MS risk genes are transcriptionally regulated in CSF leukocytes at relapse
Journal article, 2013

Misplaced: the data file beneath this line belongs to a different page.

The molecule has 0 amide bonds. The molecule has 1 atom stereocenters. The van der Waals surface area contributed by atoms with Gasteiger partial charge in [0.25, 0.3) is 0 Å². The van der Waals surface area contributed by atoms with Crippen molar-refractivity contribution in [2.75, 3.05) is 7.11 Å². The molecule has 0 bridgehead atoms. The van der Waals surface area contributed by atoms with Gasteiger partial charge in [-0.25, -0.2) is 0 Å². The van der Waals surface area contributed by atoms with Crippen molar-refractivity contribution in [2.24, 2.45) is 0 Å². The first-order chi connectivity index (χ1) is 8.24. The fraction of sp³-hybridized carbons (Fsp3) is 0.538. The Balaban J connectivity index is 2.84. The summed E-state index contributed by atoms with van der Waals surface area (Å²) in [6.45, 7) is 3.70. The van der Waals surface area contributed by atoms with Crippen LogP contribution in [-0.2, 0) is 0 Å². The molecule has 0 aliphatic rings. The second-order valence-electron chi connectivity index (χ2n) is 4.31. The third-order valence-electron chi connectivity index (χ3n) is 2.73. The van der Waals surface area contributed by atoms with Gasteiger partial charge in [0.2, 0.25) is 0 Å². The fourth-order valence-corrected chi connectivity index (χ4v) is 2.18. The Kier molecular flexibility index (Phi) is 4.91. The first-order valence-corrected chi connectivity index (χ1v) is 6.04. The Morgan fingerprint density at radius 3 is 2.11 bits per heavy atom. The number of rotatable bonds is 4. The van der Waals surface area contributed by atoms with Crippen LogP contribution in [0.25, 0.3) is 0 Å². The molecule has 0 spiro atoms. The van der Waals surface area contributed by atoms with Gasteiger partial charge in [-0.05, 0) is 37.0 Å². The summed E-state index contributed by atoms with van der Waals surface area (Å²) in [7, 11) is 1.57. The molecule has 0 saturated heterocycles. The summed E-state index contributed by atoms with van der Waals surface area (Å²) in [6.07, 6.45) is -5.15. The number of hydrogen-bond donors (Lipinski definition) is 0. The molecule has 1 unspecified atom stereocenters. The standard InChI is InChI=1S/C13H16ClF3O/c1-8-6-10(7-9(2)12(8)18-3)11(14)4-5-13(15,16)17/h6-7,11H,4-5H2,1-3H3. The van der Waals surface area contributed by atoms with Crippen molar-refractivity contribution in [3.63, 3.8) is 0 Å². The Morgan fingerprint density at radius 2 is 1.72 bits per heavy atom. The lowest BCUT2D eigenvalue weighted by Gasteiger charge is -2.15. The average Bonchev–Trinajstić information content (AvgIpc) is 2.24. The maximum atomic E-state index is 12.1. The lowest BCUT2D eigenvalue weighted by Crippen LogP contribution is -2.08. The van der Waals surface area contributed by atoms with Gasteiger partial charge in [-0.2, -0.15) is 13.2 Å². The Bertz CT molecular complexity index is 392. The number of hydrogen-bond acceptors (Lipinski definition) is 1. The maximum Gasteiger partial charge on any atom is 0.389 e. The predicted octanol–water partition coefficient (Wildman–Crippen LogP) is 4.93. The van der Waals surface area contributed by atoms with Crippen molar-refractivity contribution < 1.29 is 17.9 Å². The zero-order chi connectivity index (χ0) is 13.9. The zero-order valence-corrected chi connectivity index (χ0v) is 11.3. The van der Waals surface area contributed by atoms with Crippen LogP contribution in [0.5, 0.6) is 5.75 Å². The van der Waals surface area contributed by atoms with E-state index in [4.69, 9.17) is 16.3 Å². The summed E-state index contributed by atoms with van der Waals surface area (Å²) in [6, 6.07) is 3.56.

BACKGROUND: Infiltrating T-helper cells, cytotoxic T-cells, B-cells and monocytes are thought to mediate the damage to myelin, oligodendrocytes and axons in multiple sclerosis (MS), which results in progressive disability. OBJECTIVE: The objective of this paper is to explore gene expression profiles of leukocytes in the cerebrospinal fluid (CSF) compartment of MS patients during relapse. METHODS: Global gene expression was analyzed by DNA microarray analysis of cells in CSF from MS patients and controls, and verifications were performed with real-time polymerase chain reaction (PCR) and enzyme-linked immunosorbent assay (ELISA). RESULTS: Fifty percent of the recently described risk genes for MS and 28% of non-risk genes were differently expressed in MS patients compared to controls (χ(2)-test, p=7.7 × 10(-5)). Genes involved in T- and NK-cell processes were up-regulated, and genes involved in processes targeting innate immunity or B-cells were down-regulated in MS. Increased expression of EDN1 and CXCL11 and decreased expression of HMOX1 was verified with real-time PCR and increased expression of CXCL13 was verified with ELISA in CSF. CONCLUSION: DNA microarray analysis is useful in identifying differently expressed genes in CSF leukocytes, which may be important in MS in vivo. Our findings suggest that many of the risk genes for MS are differently expressed in the disease-mediating leukocytes that penetrate the blood-brain barrier.